The Horse

OCT 2017

The Horse:Your Guide To Equine Health Care provides monthly equine health care information to horse owners, breeders, veterinarians, barn/farm managers, trainer/riding instructors, and others involved in the hands-on care of the horse.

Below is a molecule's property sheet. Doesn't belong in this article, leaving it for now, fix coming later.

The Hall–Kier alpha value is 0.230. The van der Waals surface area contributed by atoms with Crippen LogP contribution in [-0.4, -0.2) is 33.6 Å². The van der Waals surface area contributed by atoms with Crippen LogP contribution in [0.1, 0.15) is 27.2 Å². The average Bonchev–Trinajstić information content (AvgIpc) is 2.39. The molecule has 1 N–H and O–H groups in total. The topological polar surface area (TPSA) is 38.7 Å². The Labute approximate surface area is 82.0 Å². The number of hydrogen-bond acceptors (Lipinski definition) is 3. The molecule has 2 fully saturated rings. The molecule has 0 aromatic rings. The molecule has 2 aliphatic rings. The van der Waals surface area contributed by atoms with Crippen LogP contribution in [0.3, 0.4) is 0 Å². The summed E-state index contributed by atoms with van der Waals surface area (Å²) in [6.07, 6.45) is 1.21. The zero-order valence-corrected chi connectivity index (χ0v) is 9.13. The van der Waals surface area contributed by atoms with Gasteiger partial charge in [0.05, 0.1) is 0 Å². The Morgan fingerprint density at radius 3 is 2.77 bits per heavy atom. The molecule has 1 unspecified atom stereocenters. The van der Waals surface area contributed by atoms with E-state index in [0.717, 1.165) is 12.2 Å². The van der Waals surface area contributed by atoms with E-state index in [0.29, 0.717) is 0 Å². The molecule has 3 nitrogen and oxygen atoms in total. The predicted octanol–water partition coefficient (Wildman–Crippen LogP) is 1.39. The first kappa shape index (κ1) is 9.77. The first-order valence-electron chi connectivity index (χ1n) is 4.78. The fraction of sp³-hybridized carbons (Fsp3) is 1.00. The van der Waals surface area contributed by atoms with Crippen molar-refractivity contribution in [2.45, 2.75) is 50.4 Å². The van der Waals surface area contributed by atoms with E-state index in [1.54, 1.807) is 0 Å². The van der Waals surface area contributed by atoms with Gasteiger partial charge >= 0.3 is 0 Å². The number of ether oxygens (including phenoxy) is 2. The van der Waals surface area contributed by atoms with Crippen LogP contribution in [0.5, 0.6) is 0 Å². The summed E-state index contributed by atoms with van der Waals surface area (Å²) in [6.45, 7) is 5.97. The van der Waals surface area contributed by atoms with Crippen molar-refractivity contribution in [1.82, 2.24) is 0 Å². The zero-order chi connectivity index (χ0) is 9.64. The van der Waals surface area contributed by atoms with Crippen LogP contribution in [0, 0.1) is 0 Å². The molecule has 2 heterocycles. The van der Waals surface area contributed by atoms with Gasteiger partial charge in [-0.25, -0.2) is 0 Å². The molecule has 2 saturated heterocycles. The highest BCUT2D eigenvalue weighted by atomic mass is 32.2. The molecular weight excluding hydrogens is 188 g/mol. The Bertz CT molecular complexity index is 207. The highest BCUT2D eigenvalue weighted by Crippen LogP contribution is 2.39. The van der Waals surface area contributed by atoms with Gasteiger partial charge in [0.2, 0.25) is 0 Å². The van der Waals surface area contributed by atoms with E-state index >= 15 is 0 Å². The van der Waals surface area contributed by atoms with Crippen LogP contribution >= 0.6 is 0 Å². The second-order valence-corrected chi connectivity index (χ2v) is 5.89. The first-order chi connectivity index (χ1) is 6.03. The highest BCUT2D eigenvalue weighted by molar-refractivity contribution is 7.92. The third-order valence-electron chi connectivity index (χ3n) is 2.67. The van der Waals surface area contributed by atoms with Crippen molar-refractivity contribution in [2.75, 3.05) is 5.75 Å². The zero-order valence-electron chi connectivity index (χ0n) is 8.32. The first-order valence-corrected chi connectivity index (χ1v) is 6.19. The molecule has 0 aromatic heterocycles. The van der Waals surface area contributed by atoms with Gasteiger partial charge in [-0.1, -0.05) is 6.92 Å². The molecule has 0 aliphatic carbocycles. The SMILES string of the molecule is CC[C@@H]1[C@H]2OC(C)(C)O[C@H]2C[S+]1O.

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25 October 2017 THE HORSE TheHorse.com equine diet and testing it to understand its nutrient composition. This can then guide the veterinarian or equine nutritionist to the right concentrate, if needed. If the horse has a body condition score of 3 or higher, Eller likes to add a balanced vitamin-mineral pellet and will con- tinue feeding it depending on what a hay analysis indicates. Horses that can't chew well might need a senior feed, beet pulp, chopped hay, or other easy-to-digest feed. Fresh pasture is also important. But Eller warns owners not to introduce horses that haven't had grass access to fields too quickly due to the risk of colic or laminitis. Rehabbing a Horse Sometimes people take on a horse that was rescued from a neglectful or abusive situation. Wilson warns owners that these horses might have been underfed and need to be brought back to a normal weight carefully. "You can't just pick up the skinny horse and throw the food in front of it," she says. "You'll in all likelihood get a meta- bolic crisis going if you do that." Feeding these animals improperly (whether incorrect nutrients, at an incor- rect rate, or both) can cause "refeeding syndrome," which results in insulin, glucose, and electrolyte imbalances and, in worst cases, death. While some refeeding guidelines recommend offering high-quality alfalfa, Wilson recognizes that not all horse owners have access to this forage in their regions. Because grass hay is usu- ally more readily available, she suggests initially feeding very small amounts of quality grass hay 10 to 12 times per day to help prevent digestive upset. She reminds owners to watch how the horse's body condition changes with the reintro- duction of feed. Gradually decrease the number of feedings, but still withhold free-choice hay for several weeks. Wilson says she might add an easy-to-chew, nutritionally complete concentrate to the mix, but this choice and its timing is individual to each horse. Again, one feeding model does not fit all horses. "It can be challenging to rehab a nursing mare or a pregnant mare because they've got different needs," says Williams, noting that mares usually lose body condition as their bodies prioritize taking care of the foal. Wilson also cautions that if a nursing mare is too thin due to neglect or health Does your horse like the taste of apples? FOR ORAL USE IN HORSES 4 WEEKS OF AGE AND OLDER. EQUIMAX® (ivermectin/praziquantel) Paste should not be used in other animal species as severe adverse reactions, including fatalities in dogs, may result. Do not use in horses intended for human consumption. Swelling and itching reactions after treatment with ivermectin paste have occurred in horses carrying heavy infections of neck threadworm (Onchocerca sp. microfilariae), most likely due to microfilariae dying in large numbers. Not for use in humans. Ivermectin and ivermectin residues may adversely affect aquatic organisms, therefore dispose of product appropriately to avoid environmental contamination. Trademarks belong to their respective owners. Who knew an apple flavor can be a game changer in the deworming fight? Equimax ® is palatable and makes it easy to administer the full dose. So you are sure to treat your horse effectively each time. His instinct tells him he is an Equimax ® Horse! For more information, visit our websites bimedaequine.com and equimaxhorse.com . Consult your Veterinarian to determine the best deworming program for your horse.

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